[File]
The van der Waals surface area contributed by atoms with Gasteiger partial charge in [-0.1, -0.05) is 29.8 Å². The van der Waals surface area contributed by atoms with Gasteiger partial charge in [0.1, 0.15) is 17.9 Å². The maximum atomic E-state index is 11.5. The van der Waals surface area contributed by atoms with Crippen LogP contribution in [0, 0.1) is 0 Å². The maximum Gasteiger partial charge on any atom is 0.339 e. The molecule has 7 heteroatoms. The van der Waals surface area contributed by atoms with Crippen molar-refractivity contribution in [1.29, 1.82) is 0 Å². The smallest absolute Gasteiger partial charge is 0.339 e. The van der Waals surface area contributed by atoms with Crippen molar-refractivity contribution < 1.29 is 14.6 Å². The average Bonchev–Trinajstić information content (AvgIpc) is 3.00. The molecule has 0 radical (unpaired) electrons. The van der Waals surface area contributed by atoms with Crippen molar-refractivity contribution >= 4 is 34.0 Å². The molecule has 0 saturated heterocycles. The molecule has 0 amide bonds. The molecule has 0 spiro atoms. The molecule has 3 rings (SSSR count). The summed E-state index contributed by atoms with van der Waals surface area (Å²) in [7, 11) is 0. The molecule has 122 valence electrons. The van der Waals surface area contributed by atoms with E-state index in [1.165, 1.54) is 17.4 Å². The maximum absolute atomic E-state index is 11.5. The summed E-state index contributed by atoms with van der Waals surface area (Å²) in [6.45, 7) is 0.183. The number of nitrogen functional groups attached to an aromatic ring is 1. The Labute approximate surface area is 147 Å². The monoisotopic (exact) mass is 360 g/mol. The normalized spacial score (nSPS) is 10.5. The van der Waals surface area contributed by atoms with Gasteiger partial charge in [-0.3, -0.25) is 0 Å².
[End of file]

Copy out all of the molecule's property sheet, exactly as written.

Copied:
The van der Waals surface area contributed by atoms with Gasteiger partial charge in [-0.1, -0.05) is 29.8 Å². The van der Waals surface area contributed by atoms with Gasteiger partial charge in [0.1, 0.15) is 17.9 Å². The maximum atomic E-state index is 11.5. The van der Waals surface area contributed by atoms with Crippen LogP contribution in [0, 0.1) is 0 Å². The maximum Gasteiger partial charge on any atom is 0.339 e. The molecule has 7 heteroatoms. The van der Waals surface area contributed by atoms with Crippen molar-refractivity contribution in [1.29, 1.82) is 0 Å². The smallest absolute Gasteiger partial charge is 0.339 e. The van der Waals surface area contributed by atoms with Crippen molar-refractivity contribution < 1.29 is 14.6 Å². The average Bonchev–Trinajstić information content (AvgIpc) is 3.00. The molecule has 0 radical (unpaired) electrons. The van der Waals surface area contributed by atoms with Crippen molar-refractivity contribution >= 4 is 34.0 Å². The molecule has 0 saturated heterocycles. The molecule has 0 amide bonds. The molecule has 0 spiro atoms. The molecule has 3 rings (SSSR count). The summed E-state index contributed by atoms with van der Waals surface area (Å²) in [7, 11) is 0. The molecule has 122 valence electrons. The van der Waals surface area contributed by atoms with E-state index in [1.165, 1.54) is 17.4 Å². The maximum absolute atomic E-state index is 11.5. The summed E-state index contributed by atoms with van der Waals surface area (Å²) in [6.45, 7) is 0.183. The number of nitrogen functional groups attached to an aromatic ring is 1. The Labute approximate surface area is 147 Å². The monoisotopic (exact) mass is 360 g/mol. The normalized spacial score (nSPS) is 10.5. The van der Waals surface area contributed by atoms with Gasteiger partial charge in [-0.3, -0.25) is 0 Å².